Trigger warning: foul language consistently used.

Can rape jokes be funny at all, is the question.
Can any part of the rape joke be funny. The part where it ends — haha, just kidding! Though you did dream of killing the rape joke for years, spilling all of its blood out, and telling it that way.
The rape joke cries out for the right to be told.
The rape joke is that this is just how it happened.
The rape joke is that the next day he gave you Pet Sounds. No really. Pet Sounds. He said he was sorry and then he gave you Pet Sounds. Come on, that’s a little bit funny.
Admit it.”
Patricia Lockwood (2013)

Barry Deutsch

George Orwell wrote “If thought corrupts language, language can also corrupt thought. A bad usage can spread by tradition and imitation, even among people who should and do know better.”

The harbingers of free speech have been vehement in their stances: it’s just a joke, it’s just a word, how can it be problematic? How can one person who stops saying “retarded” in a derogatory manner change anything? Honestly, is there a list of forbidden words on a secret feminist scroll that I should be using? How do I access this holy grail of words?

Also Read: Online Abuse and the Misappropriated Tool of “Free Speech”.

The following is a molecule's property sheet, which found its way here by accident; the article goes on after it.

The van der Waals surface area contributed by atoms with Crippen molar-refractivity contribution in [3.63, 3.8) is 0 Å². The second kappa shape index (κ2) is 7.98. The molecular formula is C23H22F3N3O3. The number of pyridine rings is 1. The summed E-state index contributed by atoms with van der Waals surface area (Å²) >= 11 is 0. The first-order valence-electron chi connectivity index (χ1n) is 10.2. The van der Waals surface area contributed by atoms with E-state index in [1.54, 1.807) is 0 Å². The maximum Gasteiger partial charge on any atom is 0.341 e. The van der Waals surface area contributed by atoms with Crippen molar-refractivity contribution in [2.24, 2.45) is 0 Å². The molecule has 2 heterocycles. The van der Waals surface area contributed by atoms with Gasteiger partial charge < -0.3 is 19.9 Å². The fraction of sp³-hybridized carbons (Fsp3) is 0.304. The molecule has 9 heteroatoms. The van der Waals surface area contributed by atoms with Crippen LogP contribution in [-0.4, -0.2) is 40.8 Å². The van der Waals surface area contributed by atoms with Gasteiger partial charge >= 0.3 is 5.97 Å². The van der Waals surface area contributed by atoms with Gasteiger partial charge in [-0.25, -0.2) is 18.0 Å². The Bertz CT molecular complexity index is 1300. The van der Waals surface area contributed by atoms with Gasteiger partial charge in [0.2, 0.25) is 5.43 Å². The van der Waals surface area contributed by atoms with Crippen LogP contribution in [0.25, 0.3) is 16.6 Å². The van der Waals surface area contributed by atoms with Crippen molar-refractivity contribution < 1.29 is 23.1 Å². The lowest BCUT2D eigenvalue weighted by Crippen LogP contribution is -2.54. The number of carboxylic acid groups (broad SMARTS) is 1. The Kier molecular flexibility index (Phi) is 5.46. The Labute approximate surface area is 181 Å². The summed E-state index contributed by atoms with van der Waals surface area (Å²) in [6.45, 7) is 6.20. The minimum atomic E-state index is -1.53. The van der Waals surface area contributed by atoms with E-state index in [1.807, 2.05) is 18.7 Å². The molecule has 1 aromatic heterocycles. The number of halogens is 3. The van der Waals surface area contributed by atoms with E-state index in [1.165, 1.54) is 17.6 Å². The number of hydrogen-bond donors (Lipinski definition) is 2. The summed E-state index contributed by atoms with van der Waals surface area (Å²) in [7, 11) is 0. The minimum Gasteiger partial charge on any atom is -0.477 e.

Language matters. It always has. Language has been shown to shape thought as much as thought shapes language: in defining spatial reasoning and in describing how we understand casualty. Patterns in language offer a glimpse into a culture: the way it thinks, speaks and behaves within itself. Language uses us as much as we use language. The simplest example would be how the word “spinster referred to women who spun, not unmarried women against whom the word has come to be used as a harsh insult at living an “unfulfilled life”. The word now carries within itself decades of burden borne by women.

As the principal means by which we conduct our social lives, language expresses the beliefs, ideas, and attitudes that exist in a culture. Members who identify themselves as part of a set social group (family/nation/profession) acquire a common way of viewing the world through their interactions with one another. These common ways are reinforced through institutions like school, professions, families, and finally, laws. What they choose or choose not to say (in either a negative/positive way) then reflects the way that culture behaves towards a particular issue.